From SABR member Larry Granillo at Baseball Prospectus on February 25, 2013:
When the Astrodome opened in 1965, it was quickly dubbed the “Eighth Wonder of the World.” The fully-enclosed stadium was the first of it’s kind: a domed, air-conditioned marvel that could handle baseball, football, and any other large event in all kinds of weather. With its bubble exterior and proximity to the fledgling space program, there was no better evidence of America’s quick march towards The Jetsons than the new Houston stadium.
Among it’s many futuristic innovations was the $2 million scoreboard, “the world’s largest, most versatile animated scoreboard.” Any gushing preview of the new ballpark was incomplete without a description of the device. A 1972 Houston Sports Association publication touting the wonders of the Astrodome and its surrounding area calls the scoreboard “an electronic marvel, costing $2 million, and longer than a football field, [giving] patrons of the Astrodome more information, faster, than any visual display ever before seen on any athletic field.”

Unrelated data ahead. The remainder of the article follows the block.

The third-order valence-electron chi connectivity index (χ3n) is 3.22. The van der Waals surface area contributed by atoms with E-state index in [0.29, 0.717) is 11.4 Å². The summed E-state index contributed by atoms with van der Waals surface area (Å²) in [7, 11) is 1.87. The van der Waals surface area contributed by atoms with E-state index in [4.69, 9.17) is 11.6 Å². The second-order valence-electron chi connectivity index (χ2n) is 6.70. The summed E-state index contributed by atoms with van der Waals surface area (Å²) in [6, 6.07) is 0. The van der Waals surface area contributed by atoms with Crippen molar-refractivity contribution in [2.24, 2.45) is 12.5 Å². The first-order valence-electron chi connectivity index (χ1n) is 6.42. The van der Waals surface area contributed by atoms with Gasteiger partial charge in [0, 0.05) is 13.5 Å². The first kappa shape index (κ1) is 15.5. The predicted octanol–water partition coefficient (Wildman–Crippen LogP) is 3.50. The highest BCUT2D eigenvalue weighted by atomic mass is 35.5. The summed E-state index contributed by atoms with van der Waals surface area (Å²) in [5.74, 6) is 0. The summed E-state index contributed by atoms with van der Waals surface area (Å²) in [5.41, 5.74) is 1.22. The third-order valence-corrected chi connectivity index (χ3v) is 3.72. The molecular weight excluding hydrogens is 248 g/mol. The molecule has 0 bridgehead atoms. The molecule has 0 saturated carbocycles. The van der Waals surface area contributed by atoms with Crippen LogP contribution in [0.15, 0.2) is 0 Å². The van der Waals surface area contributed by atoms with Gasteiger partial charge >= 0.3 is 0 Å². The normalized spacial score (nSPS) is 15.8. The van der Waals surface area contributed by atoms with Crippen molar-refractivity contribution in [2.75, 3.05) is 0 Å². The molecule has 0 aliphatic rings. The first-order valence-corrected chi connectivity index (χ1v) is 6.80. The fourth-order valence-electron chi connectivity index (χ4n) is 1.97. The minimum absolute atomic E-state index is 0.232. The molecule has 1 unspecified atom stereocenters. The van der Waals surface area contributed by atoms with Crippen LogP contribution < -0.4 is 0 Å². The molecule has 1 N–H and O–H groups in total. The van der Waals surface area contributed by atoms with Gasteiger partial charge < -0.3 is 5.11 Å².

So what was this space age visual display that could give “more information, faster” actually used for?
Read the full article here: http://www.baseballprospectus.com/article.php?articleid=19710
Originally published: February 27, 2013. Last Updated: February 27, 2013.